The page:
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lack of action can cost businesses dearly.
program. Data breaches of large commerce businesses are in the news every day. In reality, small- to medium-sized agencies are not immune. Data breaches are occurring just as often in small businesses, and the results can be disastrous! Having to communicate to your entire client base that your system—which contains their sensitive personal data—trusted personal data - has been lost to hackers or cybercrime, can cripple a small business.
Here are the primary regulations along with resources
for agencies to use to comply. ACT recognizes that this is a point-in-time snapshot, so we have developed a process to update this document as individual regulations—as well as federal and state laws—change.
In the section immediately below, we are providing you with details on each of 12 Cybersecurity Regulations, as well as resources to address those. The regulations detailed are: 1.Risk Assessment 2. Written Security Policy Statistics show that 50% of small and medium-sized busi3. Incident Response Plan 4. Staff Training and Monitoring 5. Penetration Testing/Vulnerability Assessment ness have suffered a cyberattack in the last 12 months (through YE 2016)—this number will increase. The U.S. 6. Access control Protocol National Cyber Security Alliance found that 60 percent of 7. Written Security Policy for 3rd-Party Service small companies are unable to sustain their businesses six Providers months after a cyberattack. According to the Ponemon 8. Encryption on Non-Public Information Institute, the average price for small businesses to recover 9. Designation of CIO after their businesses have 10. Audit Trail been hacked stands at 11. Implementing Multi-Factor $690,000. And for Authentication middle market comHandling sensitive 12. Procedure for Disposal of panies, it’s over $1 Non-Public Information information is now one million. It is critical that agents and brokers: 1. understand these requirements 2. begin to comply and protect 3. follow the road map to fully address all areas that apply to them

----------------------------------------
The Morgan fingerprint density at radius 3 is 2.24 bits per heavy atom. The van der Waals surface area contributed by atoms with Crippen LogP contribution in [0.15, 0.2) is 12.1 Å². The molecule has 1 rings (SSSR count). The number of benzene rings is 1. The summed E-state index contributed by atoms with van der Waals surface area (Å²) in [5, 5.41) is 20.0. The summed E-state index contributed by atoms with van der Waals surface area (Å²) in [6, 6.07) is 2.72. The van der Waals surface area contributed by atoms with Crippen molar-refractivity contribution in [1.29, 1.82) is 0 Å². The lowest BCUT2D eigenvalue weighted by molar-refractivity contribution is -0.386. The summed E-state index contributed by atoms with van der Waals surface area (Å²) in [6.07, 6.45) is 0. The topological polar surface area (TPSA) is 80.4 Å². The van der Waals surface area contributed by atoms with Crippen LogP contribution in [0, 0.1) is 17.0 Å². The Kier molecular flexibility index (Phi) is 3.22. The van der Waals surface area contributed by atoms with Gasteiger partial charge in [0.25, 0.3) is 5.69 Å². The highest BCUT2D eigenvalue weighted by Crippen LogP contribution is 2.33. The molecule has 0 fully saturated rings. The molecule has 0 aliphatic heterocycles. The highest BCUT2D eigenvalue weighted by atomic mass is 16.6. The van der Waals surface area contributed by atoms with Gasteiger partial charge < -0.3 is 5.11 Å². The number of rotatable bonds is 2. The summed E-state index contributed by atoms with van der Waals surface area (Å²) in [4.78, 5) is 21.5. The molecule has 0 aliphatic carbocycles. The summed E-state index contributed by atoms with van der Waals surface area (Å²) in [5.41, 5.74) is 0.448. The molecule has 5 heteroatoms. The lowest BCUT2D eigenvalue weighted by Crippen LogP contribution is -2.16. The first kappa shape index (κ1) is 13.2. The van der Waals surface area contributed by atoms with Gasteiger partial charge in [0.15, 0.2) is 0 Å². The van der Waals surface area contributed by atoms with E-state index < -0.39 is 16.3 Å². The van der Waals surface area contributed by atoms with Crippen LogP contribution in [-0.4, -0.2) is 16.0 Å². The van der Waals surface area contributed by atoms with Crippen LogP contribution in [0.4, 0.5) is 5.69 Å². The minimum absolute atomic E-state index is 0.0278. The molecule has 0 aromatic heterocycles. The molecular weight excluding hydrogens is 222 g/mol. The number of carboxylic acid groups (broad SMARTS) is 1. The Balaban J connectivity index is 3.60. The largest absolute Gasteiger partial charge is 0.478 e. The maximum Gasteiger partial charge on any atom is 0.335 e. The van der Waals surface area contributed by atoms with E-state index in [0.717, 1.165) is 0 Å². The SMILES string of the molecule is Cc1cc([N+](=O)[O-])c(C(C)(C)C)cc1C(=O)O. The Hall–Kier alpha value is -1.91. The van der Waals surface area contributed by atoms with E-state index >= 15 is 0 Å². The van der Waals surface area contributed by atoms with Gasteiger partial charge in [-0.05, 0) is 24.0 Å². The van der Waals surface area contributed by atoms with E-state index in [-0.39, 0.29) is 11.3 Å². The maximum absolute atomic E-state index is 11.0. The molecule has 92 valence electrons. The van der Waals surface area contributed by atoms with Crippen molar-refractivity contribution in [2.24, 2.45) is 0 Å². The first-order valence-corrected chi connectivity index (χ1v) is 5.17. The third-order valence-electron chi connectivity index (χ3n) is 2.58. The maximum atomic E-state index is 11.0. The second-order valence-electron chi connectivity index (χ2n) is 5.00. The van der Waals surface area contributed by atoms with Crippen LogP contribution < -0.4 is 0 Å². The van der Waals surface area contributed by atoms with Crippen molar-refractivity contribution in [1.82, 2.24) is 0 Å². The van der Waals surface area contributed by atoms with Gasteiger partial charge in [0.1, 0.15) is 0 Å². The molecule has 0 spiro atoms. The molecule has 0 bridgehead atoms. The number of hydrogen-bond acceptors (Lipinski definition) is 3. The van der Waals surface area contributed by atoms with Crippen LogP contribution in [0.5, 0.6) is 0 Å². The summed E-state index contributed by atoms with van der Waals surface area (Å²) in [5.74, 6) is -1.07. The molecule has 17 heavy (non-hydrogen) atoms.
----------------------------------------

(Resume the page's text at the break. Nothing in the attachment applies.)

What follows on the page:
of the most critical
But the costs are not Note that all regulations listed responsibilities faced by just relegated to lost are critical to comply with GLBA, the modern insurance business. Nonwhich also covers other emergcompliance with ing regulation such as NY DFS. any of these regulaThese are considered "best practices" tions may come with a for agency security. substantial penalty. Penalties can vary by state, as do the data breach communication requirements. Penalties Agencies doing business in the state of New York can be assessed as: Civil penalties per resident affected and/or per breach, Additional penalties for actual economic damages, Noncompliance also punishable by other state-specific deceptive trade practices laws, or as prescribed by a state attorney general. It is important to note that the law that applies is not the state where the breach occurred, nor the state where the agent/broker is located, but the jurisdiction of the person whose data was breached. There are also required timelines for responses. These may carry penalties for each day of failure to provide notice of security breach. Bottom line: Non-compliance and
may apply for an exemption under the NY DFS 23 CRR 500 Act for some of the regulations. However, GLBA still applies. Details on NY DFS exemption eligibility and application are in the ‘Appendix’ section at the end of this document .